It's really an honor to have been nominated as a winner in this category, because it's very fierce and, in fact, I saw myself on the podium of the Top 3 with two big national names in the industry and in the country (Unbable and CTT). I’m humble and willing to do more as I receive this award - there is still a lot to do, and this recognition carries a lot of responsibility. We must inspire, lead by example and not only understand how we can make a workplace, an industry, more inclusive and hospitable, but also roll up our sleeves to put that understanding into practice. 

I want to thank Doppio's Sound Designer, João Costa, who highlighted the gender disparity in the technology industry in general and gaming in particular. I am very grateful to him and to Doppio for taking the initiative to nominate me and my colleague Eva Vital (also a finalist in Design) as representatives of the gaming industry in Portugal.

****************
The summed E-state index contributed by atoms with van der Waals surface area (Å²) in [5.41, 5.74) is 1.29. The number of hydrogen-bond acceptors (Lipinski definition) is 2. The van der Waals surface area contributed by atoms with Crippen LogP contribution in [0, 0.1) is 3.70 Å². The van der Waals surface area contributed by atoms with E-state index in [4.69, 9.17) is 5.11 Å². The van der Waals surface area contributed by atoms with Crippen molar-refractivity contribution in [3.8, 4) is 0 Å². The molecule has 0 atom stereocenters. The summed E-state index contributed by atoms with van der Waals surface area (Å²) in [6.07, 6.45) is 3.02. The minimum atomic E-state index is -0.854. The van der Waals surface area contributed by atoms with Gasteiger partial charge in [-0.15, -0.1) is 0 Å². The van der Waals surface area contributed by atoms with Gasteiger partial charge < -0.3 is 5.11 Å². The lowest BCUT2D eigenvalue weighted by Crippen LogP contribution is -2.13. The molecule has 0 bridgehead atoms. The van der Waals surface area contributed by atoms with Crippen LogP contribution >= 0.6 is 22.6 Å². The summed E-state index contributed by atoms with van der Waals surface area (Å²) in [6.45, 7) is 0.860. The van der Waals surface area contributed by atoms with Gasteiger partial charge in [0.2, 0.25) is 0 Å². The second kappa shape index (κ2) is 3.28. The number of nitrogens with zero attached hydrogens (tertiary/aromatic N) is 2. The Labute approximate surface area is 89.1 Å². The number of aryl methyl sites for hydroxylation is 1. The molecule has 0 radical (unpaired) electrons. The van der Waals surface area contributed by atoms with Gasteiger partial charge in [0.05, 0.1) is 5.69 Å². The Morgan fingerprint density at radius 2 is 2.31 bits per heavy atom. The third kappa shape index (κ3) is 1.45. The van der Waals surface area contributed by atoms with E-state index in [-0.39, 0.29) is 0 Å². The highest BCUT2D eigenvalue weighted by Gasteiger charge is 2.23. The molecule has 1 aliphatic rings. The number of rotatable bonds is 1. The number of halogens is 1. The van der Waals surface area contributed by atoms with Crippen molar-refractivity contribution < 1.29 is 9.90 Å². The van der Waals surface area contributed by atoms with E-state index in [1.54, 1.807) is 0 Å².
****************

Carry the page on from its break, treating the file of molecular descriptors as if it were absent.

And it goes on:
What are the greatest challenges a woman faces in the technology sector? Do you feel that they are different challenges from other areas or are they similar in general?

Marketing and communication are areas that are sometimes seen as secondary in many companies' processes. These are departments with a large number of women. We could say that this fact would make things easier, but it is often under a hierarchical chain dominated by men. This may force the marketing professional to defend their projects more intensively, to be valued as they deserve. In addition, there is the still rooted and strong belief that marketing is just "common sense" (said by a director of two departments) and, not the least, the conviction of many colleagues, from other areas, that they could do the job we do, without effort or specific training. I recall several occasions when, in advocating the importance of creating a digital community around a company or product, I was confronted with arguments that this was based on a very feminine and sentimental approach - something that is not questioned at all today. 

I wouldn't say that my career path itself has been affected by being a woman. I would say, rather, that the way I view my profession and the instruments I have today to do so have been decisively influenced by my feminine condition.